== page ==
Dear Boomer: Embracing the inner rooster

March 4, 2024, 11:54 p.m.

Fifty years ago, I rode my Kawasaki from Portola Valley onto campus, usually squeaking into class just on time. While much has changed since then, one thing has remained constant: our humanness. We still search for meaning and need connection. We still have dreams and we still screw up. In the last 50 years, as I’ve changed careers and locations, I’ve never stopped appreciating and observing my fellow companions. So, “Ask Boomer” anything. Surprise me. Life is short. Let’s add on to it.

— Helen Hudson ’74

Want your question to be featured in the next column? Ask Helen here!

1) A big cause of stress for me is always anticipating the future and the feeling of needing to have my whole life planned out. What is your biggest advice for being able to live more in the present? 

There is no humanly conceivable way that you can “plan out” anything, let alone your life. Oh sure, you can take a few courses toward a major, propose to a loved one or pack some boxes in preparation for a move. However, you may later decide to change majors or break up with that loved one or even stay put. The beauty of being human is our ability to change. Why would you want to cement in your future? It should feel open to possibilities.  

I’m sure you’re familiar with John Lennon’s famous line: “Life is what happens to you while you’re busy making other plans.” I’m sure as he walked toward his apartment to say “good night” to his son in 1980, it never occurred to him that seconds later he’d be shot dead. Being aware that death can come to us at any moment should precipitate our grounding in the now. Nothing else is real, not tomorrow’s plans or next summer’s trip. They haven’t happened yet. So why stress? It’s like screaming “Ouch!” before you even stub your toe. 

2) Recently, I’ve been going through the interview process to be a resident assistant for next year and it’s been so exhausting. Just like with job interviews, the uncertainty of the outcome is stressing me out and I’m tired of applying to things and not feeling good enough. How do I get better at interviewing?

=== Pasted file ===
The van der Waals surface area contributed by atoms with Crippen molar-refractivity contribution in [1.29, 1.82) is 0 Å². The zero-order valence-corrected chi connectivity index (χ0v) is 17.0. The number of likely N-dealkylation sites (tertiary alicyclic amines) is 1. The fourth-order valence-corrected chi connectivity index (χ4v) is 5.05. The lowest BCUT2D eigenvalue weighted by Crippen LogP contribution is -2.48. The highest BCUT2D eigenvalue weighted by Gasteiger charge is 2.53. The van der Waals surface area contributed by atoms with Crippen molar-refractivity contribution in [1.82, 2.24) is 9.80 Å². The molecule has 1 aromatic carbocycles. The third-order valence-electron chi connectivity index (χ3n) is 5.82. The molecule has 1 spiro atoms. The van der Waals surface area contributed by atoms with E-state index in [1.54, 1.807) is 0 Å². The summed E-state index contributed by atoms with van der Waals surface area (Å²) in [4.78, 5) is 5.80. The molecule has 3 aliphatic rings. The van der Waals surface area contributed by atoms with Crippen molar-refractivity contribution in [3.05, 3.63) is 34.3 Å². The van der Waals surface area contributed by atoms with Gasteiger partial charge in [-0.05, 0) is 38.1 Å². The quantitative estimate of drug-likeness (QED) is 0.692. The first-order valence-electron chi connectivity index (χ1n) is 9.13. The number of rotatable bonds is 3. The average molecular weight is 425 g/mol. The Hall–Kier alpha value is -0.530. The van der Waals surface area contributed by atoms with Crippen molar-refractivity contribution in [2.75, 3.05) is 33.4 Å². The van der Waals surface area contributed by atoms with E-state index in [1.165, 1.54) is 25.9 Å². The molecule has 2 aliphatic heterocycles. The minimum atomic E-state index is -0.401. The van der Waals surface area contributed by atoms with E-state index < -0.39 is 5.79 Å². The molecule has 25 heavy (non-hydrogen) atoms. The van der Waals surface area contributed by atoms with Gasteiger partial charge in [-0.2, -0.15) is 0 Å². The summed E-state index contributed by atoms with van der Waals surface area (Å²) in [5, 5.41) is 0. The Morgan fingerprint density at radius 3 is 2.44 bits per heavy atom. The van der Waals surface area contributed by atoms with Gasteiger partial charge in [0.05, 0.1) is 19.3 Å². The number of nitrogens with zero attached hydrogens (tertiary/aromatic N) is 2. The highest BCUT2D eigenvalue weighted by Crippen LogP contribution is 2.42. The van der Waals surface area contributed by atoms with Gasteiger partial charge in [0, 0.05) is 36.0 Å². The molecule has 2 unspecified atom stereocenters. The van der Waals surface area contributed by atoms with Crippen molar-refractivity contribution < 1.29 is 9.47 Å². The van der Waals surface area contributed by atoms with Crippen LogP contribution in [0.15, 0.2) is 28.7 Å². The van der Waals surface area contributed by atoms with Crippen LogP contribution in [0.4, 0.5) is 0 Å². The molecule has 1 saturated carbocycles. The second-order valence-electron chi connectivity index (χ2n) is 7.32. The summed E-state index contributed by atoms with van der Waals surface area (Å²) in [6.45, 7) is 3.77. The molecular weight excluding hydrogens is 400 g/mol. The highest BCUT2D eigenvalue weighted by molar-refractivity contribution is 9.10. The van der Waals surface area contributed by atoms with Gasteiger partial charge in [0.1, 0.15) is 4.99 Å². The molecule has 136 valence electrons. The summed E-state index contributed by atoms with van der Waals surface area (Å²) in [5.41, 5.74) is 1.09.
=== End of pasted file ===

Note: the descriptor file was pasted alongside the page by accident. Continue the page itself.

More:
All outcomes are uncertain until they happen. Get used to it. You will have countless “interviews” in your lifetime, from jobs to romantic partners (I just had one in January at 71!). Stressing over them only makes you less yourself and it is your ‘self’ that gives the best interview. The only way to get better at something is to keep doing it. You won’t throw a perfect spiral the first time you throw a football.  

One thing I learned early on about interviews, which I still say to myself as a mantra, is, “I don’t want to be anywhere that I’m not wanted. If they don’t want me, I’m not meant to be there.” As for being “good enough,” what the heck does that mean? Good enough for what? Good enough for whom? You’re good enough for you and that should be enough. Embrace your inner rooster. Quit agonizing over every feather. Puff out your chest and crow.  

3) Last year, I was really good at keeping in touch with my friends back home through texting and calling. This year, I haven’t been calling them as much and I can feel my relationships drifting. I rarely go back home for breaks now and I don’t see myself returning after graduation — should I accept that my friendships will fade, or should I continue trying to make them work? 

Of course you “don’t go back” much, you’re too busy going forward! Part of growing up is accepting that things change, and most of your early friendships will fade. A handful may last for the next 50 years but most will not. If you insist on holding on to all of those “old” relationships, you will not have time to forge new ones. And it is the new ones that reaffirm and embrace the new person you are continually becoming. The nice thing about distance is being able to now look back at people and situations with more perspective. This alone will inform you as to whom and what to hold onto and whom or what to let go of.    

Often, we hang on to old relationships long past their due dates simply because they are known and comfortable. Don’t forget it takes about 50 hours to turn an acquaintance into a friend and another 150 to turn that friend into a good friend. You have to put in the time for those “new” friends, but it’s worth it. I’ve made better friends in the last 20 years than I did in the first 50. Why? Because I know exactly what I’m looking for now and so do they. 

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